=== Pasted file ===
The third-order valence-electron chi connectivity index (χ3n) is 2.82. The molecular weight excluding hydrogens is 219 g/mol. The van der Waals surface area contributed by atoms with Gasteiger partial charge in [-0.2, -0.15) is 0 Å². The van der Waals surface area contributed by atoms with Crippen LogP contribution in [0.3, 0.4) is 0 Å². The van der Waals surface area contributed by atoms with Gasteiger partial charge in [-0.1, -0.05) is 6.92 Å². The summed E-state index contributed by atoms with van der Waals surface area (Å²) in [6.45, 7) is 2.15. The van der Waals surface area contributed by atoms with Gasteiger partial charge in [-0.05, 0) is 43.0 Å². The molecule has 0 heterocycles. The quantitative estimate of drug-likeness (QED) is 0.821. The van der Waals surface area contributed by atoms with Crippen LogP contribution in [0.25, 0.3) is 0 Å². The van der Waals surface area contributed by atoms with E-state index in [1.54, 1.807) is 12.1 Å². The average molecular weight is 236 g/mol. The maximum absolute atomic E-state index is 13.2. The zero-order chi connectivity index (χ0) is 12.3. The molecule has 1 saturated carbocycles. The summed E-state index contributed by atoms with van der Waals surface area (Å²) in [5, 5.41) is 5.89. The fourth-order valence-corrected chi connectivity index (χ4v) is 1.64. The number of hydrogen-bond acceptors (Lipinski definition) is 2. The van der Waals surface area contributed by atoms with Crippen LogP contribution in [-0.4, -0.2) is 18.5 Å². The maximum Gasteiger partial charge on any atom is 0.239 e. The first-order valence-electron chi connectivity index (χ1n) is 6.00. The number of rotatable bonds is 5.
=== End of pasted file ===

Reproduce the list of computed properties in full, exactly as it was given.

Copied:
The third-order valence-electron chi connectivity index (χ3n) is 2.82. The molecular weight excluding hydrogens is 219 g/mol. The van der Waals surface area contributed by atoms with Gasteiger partial charge in [-0.2, -0.15) is 0 Å². The van der Waals surface area contributed by atoms with Crippen LogP contribution in [0.3, 0.4) is 0 Å². The van der Waals surface area contributed by atoms with Gasteiger partial charge in [-0.1, -0.05) is 6.92 Å². The summed E-state index contributed by atoms with van der Waals surface area (Å²) in [6.45, 7) is 2.15. The van der Waals surface area contributed by atoms with Gasteiger partial charge in [-0.05, 0) is 43.0 Å². The molecule has 0 heterocycles. The quantitative estimate of drug-likeness (QED) is 0.821. The van der Waals surface area contributed by atoms with Crippen LogP contribution in [0.25, 0.3) is 0 Å². The van der Waals surface area contributed by atoms with E-state index in [1.54, 1.807) is 12.1 Å². The average molecular weight is 236 g/mol. The maximum absolute atomic E-state index is 13.2. The zero-order chi connectivity index (χ0) is 12.3. The molecule has 1 saturated carbocycles. The summed E-state index contributed by atoms with van der Waals surface area (Å²) in [5, 5.41) is 5.89. The fourth-order valence-corrected chi connectivity index (χ4v) is 1.64. The number of hydrogen-bond acceptors (Lipinski definition) is 2. The van der Waals surface area contributed by atoms with Crippen LogP contribution in [-0.4, -0.2) is 18.5 Å². The maximum Gasteiger partial charge on any atom is 0.239 e. The first-order valence-electron chi connectivity index (χ1n) is 6.00. The number of rotatable bonds is 5.